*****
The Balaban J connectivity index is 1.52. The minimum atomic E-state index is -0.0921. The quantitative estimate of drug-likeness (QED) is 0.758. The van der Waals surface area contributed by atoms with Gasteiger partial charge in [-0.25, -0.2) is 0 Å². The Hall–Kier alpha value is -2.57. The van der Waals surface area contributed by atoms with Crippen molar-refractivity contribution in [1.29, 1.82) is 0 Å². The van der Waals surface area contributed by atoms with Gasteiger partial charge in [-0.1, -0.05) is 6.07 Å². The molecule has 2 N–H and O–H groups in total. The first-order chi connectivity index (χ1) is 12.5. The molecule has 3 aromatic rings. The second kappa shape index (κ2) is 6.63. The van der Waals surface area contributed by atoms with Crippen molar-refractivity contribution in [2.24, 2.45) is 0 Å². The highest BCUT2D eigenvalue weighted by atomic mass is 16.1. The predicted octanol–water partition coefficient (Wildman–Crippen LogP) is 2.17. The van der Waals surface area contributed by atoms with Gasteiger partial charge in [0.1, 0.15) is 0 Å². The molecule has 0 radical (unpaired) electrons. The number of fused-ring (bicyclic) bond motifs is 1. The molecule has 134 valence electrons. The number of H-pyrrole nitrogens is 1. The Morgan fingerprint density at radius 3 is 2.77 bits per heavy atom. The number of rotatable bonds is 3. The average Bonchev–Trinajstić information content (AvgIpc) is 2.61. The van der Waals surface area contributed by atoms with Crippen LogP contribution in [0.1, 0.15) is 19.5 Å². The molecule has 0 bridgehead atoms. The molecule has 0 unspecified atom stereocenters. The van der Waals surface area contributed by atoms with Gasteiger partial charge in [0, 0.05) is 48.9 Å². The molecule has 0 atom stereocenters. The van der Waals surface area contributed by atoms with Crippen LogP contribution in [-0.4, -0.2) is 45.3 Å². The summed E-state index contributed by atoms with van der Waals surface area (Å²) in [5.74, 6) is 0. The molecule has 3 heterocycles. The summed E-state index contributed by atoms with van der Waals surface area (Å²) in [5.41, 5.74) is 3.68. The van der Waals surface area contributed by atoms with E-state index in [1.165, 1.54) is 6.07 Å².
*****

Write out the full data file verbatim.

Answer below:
The Balaban J connectivity index is 1.52. The minimum atomic E-state index is -0.0921. The quantitative estimate of drug-likeness (QED) is 0.758. The van der Waals surface area contributed by atoms with Gasteiger partial charge in [-0.25, -0.2) is 0 Å². The Hall–Kier alpha value is -2.57. The van der Waals surface area contributed by atoms with Crippen molar-refractivity contribution in [1.29, 1.82) is 0 Å². The van der Waals surface area contributed by atoms with Gasteiger partial charge in [-0.1, -0.05) is 6.07 Å². The molecule has 2 N–H and O–H groups in total. The first-order chi connectivity index (χ1) is 12.5. The molecule has 3 aromatic rings. The second kappa shape index (κ2) is 6.63. The van der Waals surface area contributed by atoms with Crippen molar-refractivity contribution in [2.24, 2.45) is 0 Å². The highest BCUT2D eigenvalue weighted by atomic mass is 16.1. The predicted octanol–water partition coefficient (Wildman–Crippen LogP) is 2.17. The van der Waals surface area contributed by atoms with Gasteiger partial charge in [0.1, 0.15) is 0 Å². The molecule has 0 radical (unpaired) electrons. The number of fused-ring (bicyclic) bond motifs is 1. The molecule has 134 valence electrons. The number of H-pyrrole nitrogens is 1. The Morgan fingerprint density at radius 3 is 2.77 bits per heavy atom. The number of rotatable bonds is 3. The average Bonchev–Trinajstić information content (AvgIpc) is 2.61. The van der Waals surface area contributed by atoms with Crippen LogP contribution in [0.1, 0.15) is 19.5 Å². The molecule has 0 bridgehead atoms. The molecule has 0 unspecified atom stereocenters. The van der Waals surface area contributed by atoms with Gasteiger partial charge in [0, 0.05) is 48.9 Å². The molecule has 0 atom stereocenters. The van der Waals surface area contributed by atoms with Crippen LogP contribution in [-0.4, -0.2) is 45.3 Å². The summed E-state index contributed by atoms with van der Waals surface area (Å²) in [5.74, 6) is 0. The molecule has 3 heterocycles. The summed E-state index contributed by atoms with van der Waals surface area (Å²) in [5.41, 5.74) is 3.68. The van der Waals surface area contributed by atoms with E-state index in [1.165, 1.54) is 6.07 Å².